For those of us who love Gi competition the Rickson Gracie Budo Challenge may be the most important news to come along in a long time. The Rickson Gracie Budo Challenge: A Look Forward:
At the rules meeting Tuesday night Rickson Gracie stated that the Budo Challenge was a very important milestone in his life. Firstly he it representing an effort to bring gi fighting to a much larger audience, and was designed to attract a larger fan base. Secondly, it was to provide an opportunity for gi competitors to earn both a decent living through gi style competition alone and to provide them with the “dignity, honor, and respect they deserve” (a theme he would often repeat throughout the days of production and backstage). Finally it was his intention to bring the sport back to it`s essence by encouraging competitors (and thus all practitioners) to bring the submission back to the sport, as opposed to searching for ways to win within the rules.
What is the Budo Challenge?
The Budo Challenge is a to be television show as well as a series of events and competitions. An event filmed in front of a live audience at the Olympic center on October 19th was an important part of the production of a Television Pilot designed for audiences all over the world, but the actual extent of the program goes much further than that. Competitors were given in depth interviews and extensive footage was taken of each competitor. When we arrived at the venue initially Rickson pulled Budo Challenge competitor Cameron Earle aside and explained to him that this was not only going to be an opportunity to showcase his skills, but to provide the audience with insights into his character and the motivations behind his warrior spirit. To that end, in addition to the interviews that took place on camera there will be plenty of touches added in port production that should increase the public`s awareness of the fighters, as well of rumors of animation involving all of the fighters that is to be added to the broadcast of the show that everyone seemed very excited about. Eventually if the pilot proves to be successful a “reality type show” following each of the fighters is planned, however the actual goal might be something more akin to Rickson own famous documentary “Choke” than MTV`s Real World.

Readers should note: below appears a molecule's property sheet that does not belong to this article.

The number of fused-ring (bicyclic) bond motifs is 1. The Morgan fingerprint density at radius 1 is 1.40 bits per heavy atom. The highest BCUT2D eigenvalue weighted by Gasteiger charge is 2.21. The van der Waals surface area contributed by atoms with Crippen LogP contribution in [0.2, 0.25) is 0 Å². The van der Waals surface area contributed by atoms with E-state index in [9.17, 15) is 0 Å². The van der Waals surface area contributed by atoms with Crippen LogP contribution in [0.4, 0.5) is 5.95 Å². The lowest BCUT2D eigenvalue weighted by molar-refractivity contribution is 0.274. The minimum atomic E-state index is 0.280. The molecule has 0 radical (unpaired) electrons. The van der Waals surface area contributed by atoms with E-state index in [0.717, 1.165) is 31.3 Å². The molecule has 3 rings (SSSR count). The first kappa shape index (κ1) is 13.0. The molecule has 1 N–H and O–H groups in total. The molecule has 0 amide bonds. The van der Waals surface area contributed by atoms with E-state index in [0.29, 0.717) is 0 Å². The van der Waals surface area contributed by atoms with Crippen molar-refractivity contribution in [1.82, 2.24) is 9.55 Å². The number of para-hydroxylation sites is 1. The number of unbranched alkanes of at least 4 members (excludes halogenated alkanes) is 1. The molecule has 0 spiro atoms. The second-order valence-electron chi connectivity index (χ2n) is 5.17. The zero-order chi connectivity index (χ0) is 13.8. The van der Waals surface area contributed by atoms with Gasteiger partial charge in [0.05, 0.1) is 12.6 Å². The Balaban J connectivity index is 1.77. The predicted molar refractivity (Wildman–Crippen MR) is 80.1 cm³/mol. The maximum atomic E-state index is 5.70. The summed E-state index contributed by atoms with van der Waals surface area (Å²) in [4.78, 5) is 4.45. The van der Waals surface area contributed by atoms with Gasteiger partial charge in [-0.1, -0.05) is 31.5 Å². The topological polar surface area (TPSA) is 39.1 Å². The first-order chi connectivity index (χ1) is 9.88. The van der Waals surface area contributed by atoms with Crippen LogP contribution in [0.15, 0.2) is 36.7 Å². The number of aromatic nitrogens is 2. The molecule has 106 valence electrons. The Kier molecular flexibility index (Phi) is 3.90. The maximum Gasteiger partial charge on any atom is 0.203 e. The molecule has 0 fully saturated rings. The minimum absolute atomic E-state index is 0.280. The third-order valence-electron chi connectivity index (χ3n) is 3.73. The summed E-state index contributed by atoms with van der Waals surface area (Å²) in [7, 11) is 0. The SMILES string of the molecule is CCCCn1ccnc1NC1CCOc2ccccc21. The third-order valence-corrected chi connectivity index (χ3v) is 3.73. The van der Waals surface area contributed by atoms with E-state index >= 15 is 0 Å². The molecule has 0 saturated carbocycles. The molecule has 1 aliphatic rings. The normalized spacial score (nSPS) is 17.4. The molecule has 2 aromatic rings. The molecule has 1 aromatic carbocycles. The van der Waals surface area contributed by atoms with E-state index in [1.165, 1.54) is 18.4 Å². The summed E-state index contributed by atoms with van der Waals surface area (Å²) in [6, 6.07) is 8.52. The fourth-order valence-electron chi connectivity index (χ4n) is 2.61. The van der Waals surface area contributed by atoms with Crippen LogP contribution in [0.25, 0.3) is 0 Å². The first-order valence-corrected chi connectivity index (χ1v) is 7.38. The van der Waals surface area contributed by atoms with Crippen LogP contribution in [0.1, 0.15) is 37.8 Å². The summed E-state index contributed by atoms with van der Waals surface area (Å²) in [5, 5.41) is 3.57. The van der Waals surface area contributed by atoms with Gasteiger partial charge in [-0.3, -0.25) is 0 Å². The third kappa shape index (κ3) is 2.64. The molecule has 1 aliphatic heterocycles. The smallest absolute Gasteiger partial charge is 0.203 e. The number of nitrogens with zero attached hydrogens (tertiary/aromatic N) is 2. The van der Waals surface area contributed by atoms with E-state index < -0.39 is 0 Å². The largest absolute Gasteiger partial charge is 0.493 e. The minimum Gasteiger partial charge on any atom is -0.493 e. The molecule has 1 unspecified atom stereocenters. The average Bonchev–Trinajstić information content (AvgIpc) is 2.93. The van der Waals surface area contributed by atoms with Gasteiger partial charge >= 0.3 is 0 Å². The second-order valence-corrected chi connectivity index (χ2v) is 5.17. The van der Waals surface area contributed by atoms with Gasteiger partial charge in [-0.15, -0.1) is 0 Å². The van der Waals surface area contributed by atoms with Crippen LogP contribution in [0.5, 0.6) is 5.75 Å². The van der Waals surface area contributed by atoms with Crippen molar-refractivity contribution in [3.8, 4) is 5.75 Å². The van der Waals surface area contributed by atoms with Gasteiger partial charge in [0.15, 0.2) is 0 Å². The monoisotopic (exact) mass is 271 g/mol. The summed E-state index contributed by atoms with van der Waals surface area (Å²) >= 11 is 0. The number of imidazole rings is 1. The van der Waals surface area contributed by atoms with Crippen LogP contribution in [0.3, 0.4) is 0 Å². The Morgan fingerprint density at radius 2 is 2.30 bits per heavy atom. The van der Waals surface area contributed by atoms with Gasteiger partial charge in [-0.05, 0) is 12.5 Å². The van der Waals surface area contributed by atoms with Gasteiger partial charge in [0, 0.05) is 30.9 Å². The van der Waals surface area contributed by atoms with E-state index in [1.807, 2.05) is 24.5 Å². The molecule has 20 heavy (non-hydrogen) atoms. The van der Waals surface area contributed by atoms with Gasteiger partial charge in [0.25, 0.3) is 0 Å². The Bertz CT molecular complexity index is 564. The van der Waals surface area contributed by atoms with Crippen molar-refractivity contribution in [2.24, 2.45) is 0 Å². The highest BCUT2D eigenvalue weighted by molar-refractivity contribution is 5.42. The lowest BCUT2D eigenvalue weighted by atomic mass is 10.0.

Who are the Competitors?